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  • Anthony Hett

How to write a short film - The hero's journey

Hello and welcome to my blog, where I offer simple and practical advice on how to write and make an interesting, engaging and hopefully successful short film.


In today‘s blog post I will again be sticking with structure (for the last time I promise) and this time I will be discussing The hero’s journey.


Like the three-act structure and the Dan Harmon story circle, the hero’s journey is a model used in narrative fiction that divides a story up into sections or steps. In the case of the hero’s journey, as described by Joseph Campbell, the story is broken down into three stages, within which there are 17 steps (often reduced to 12 steps).


Campbell describes the three stages and 17 steps are as follows:


DEPARTURE

1. The call to adventure.

2. Refusal of the call.

3. Supernatural aid.

4. Crossing the threshold.

5. Belly of the whale


INITIATION

6. The road of trials.

7. The meeting with the goddess.

8. Woman as temptress.

9. Atonement with the father.

10. Apotheosis.

11. The ultimate boon.


RETURN

12. Refusal of the return.

13. The magic flight.

14. Rescue from without.

15. The crossing of the return threshold.

16. Master of two worlds.

17. Freedom to live.


I’m not going to go into the stages and steps in any more detail than this, I would therefore highly recommend that you do some more reading on the hero’s journey and suggest this blog post as a good source of information. Instead, I am going to concentrate on why the structure works and how you might use it in your screenplays.


While researching different myths from around the world, Campbell noticed that the vast majority of myths followed the same basic story patterns, which he broke down into the 17 steps above. While today, many famous and successful books and films also follow the hero’s journey structure, including The Lord of the Rings, Star Wars, The Matrix, Die Hard and many, many more.


One of the reasons for it's wide use, is that it taps into our desire as people to become a better version of ourselves. It shows us (the reader or viewer) that we can overcome any obstacle and be anything we want to be, as long as we want it enough and try hard enough to get it. Now, although I’m not completely convinced by this as a life message, it works well as a story structure because it is something that the majority of us want to believe about ourselves – we want to see ourselves as the hero of our own story.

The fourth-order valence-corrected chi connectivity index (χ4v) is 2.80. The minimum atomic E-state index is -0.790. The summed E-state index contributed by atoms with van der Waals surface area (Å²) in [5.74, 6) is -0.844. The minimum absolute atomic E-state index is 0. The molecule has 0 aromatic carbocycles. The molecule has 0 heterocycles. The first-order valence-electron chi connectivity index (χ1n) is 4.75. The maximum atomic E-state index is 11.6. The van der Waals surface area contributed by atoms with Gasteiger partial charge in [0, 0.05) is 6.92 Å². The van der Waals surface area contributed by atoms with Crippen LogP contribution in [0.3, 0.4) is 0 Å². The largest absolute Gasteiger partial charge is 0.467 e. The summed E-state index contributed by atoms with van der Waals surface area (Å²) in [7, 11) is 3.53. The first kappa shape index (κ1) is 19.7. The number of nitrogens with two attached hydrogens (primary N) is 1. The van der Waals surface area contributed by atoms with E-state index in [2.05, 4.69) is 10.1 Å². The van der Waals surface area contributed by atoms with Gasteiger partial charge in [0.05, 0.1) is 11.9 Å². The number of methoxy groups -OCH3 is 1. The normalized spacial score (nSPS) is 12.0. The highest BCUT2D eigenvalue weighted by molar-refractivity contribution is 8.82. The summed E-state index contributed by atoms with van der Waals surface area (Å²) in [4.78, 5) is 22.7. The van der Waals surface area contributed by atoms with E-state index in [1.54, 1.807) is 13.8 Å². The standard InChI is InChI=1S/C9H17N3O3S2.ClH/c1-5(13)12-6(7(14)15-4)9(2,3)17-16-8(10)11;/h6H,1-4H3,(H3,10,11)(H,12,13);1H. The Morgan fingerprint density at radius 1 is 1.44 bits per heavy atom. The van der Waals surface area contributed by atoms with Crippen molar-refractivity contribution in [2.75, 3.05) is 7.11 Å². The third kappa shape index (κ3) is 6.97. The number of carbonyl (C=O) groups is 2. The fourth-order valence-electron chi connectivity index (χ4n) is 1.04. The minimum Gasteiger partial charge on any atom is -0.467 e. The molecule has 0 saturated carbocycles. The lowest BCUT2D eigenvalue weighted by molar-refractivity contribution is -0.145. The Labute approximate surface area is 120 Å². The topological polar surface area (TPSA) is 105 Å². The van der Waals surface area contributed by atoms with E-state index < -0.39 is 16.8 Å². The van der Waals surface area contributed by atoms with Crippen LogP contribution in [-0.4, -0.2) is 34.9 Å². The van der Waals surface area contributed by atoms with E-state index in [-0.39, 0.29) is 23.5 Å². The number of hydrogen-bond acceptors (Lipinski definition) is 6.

The hero's journey is also a truly universal style of storytelling, being found in stories all around the world that have been told in this way for thousands of years. The details and characters might change but the issues that people face and the stories that we tell are often very similar the world over.


The hero’s story is definitely sometimes seen as this one size fits all story structure but try not to look at it as a paint by numbers formula. Instead I would recommend viewing it as a less ridged, more flexible set of guidelines. The audience has seen the hero’s journey play out a hundred times and so if you are going to use it, try and do so in a new and interesting way.


Think of it as a guide and not a blueprint that has to be followed step by step. Having a unique plot and interesting set of characters within a familiar structure like the hero’s journey is still something that is likely to be popular with an audience but try to think of the structure in a different way. After all, it is possible to follow the hero’s journey without actually using all of the 17 step, while it is also possible to move some of the steps around.


Therefore, try to understand and use the three structures I have discussed in recent posts, the three act structure, the Dan Harmon story circle and the hero’s journey but try to think of them in an interesting way, otherwise you’re likely to end up writing a predictable and uninspiring story - and nobody wants to do that.


& just one last point before I bring this post to a close: it is VERY important to remember that heroes can take any form, they come in all shapes and sizes, amazingly they don’t actually have to be male and of course they don’t even have to be human.


So those are my thoughts on the hero’s journey. I hope that you found them helpful. Let me know what you think in the comments below and also be sure to check out my YouTube videos. Thank you for reading and I will be back next week with a post looking at Knowing your characters.